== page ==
How Instructional Design is Like Resume Writing
Before I became involved in training and development I was a Certified Resume Writer; helping people all over the country create resumes. I worked with all levels of professionals, from mechanics to managers. I had to know my audience to create a document that grabbed attention and stood out from the rest.
As I have moved into the field of training and development I have found many parallels between effective resume writing and instructional design. Below are just 5 of many similarities.
#1. Knowing your Audience
In both resume writing and Instructional Design knowing your audience is imperative. Resumes are typically written for hiring managers and Human Resource staff who are looking for a candidate that fits their requirements. They want to know if the candidate has the skills, experience, and schooling they are looking for. Understanding the industry and even the location of the company can change how a resume is written and presented. I remember living in a small town that was about 10 years behind the times, so modern resumes made candidates look out of place. I had to adjust my methods to create resumes that fit the expectations of the town’s employers.
Instructional Designers have a variety of audiences that range in age, experience, and profession. The training needs to fit not only what the audience needs, but who they are. Some audiences allow for humor and casual content, while others would see that as unprofessional. Games or simulations might work for some, but not for others.
#2. Seconds to Get Attention
In the resume world it is said that you have 10-15 seconds to grab the reader’s attention. Hiring managers and HR personnel scan resumes for skills, keywords, and relevant experience. Experienced resume writers know that to grab their attention and keep it all relevant information needs to be in the top 1/3 of the resume. If the reader can quickly see what they are looking for they will more readily spend time on the rest of the document. Example: Attention Grabbing Top 1/3.
Similar to the top 1/3 of the resume, capturing the learner’s attention in Instructional Design needs to happen immediately. Robert Gagne had reasons for listing Getting Attention as the first step in his “Nine Steps of Instruction”. Those initial seconds need to create interest and engage the learner.
#3. Formatting is Fundamental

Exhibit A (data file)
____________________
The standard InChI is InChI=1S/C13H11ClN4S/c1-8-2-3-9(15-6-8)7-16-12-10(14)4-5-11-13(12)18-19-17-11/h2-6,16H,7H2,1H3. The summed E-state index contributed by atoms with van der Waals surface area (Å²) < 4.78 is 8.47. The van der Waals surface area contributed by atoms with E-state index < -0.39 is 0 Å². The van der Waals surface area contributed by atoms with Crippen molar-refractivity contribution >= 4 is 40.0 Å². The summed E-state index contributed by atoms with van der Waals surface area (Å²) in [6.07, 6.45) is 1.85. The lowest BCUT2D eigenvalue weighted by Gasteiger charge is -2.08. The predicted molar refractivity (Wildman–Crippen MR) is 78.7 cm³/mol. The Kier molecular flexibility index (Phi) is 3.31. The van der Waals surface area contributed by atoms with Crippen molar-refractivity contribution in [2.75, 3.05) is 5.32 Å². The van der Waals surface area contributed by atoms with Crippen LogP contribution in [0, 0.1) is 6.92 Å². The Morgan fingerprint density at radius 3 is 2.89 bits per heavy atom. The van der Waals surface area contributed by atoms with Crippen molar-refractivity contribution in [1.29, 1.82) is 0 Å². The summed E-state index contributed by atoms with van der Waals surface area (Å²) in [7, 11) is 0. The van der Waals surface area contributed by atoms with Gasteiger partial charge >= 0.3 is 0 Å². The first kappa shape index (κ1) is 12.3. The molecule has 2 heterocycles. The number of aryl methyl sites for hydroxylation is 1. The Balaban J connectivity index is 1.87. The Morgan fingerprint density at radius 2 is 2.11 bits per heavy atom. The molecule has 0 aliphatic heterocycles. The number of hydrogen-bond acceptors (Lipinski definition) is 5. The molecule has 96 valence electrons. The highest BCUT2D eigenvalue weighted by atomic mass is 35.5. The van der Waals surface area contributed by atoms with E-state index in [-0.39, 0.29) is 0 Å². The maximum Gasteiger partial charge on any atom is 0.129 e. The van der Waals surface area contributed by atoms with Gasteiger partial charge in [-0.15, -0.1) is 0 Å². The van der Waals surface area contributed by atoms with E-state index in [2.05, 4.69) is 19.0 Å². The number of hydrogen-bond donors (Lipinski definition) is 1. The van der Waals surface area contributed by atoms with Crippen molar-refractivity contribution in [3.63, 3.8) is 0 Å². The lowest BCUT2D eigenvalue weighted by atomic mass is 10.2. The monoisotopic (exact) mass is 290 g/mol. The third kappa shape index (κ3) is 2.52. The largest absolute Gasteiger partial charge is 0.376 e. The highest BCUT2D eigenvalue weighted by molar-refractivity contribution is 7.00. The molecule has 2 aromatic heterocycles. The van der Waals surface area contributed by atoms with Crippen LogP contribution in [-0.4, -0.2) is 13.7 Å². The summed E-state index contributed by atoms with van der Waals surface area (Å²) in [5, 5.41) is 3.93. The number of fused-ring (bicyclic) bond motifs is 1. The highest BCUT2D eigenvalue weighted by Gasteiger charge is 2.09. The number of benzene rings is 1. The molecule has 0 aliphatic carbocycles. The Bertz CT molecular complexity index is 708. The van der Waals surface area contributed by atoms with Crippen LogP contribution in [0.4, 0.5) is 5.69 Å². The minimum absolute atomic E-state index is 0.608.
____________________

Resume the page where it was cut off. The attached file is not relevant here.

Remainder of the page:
Since resumes are typically printed in black and white, formatting techniques are used to enhance its readability (white space, text formatting, font, boxes, and lines). Formatting can communicate if a resume is modern and current or just an updated resume from 1989. It can physically show the reader what is important through the use of bold, underline, or larger text sizes and can even lead the reader through the document like a painter draws the eye around a painting.
In Instructional Design, when content is needed, formatting is just as important as the words. Instructional designers take into account layouts, color schemes, and font styles to create the most effective learning environment.
#4. Clear, Concise, and Descriptive
Resumes need to communicate a lot of information in the most concise and clear way possible. This is done by writing in the third person and cutting out superfluous, flowery language. Sentences showcase not only the achievement, but how and why it was a success. When you’re dealing with limited space every word on the resume becomes intentional.
Depending on the Instructional Design project, the writing style can vary. What doesn’t vary is the need to be clear, concise, and descriptive. Communicating the relevant information in the most succinct, yet illustrative way possible takes considerable thought and attention.
#5. Short and Digestible
I’m sure we’ve all come across resumes that are either filled with paragraphs or are just one long list of bullet points. The eye doesn’t know what’s important or where to look. Since the resume is scanned, not read, the use of lines, bullet points, and boxes becomes highly important. Dividing the resume into multiple sections increases the ability of the reader to absorb the information.
In the same way, if a screen is cluttered and does not delineate between what is important or if too much information is given without a break, the learner tunes out. Small chunks of information presented clearly and simply allow the learner to take in what they are seeing and hearing.
Although, resume writing and instructional design have different resulting goals the techniques behind their effectiveness are nearly the same.
What other similarities do you see between resume writing and instructional design?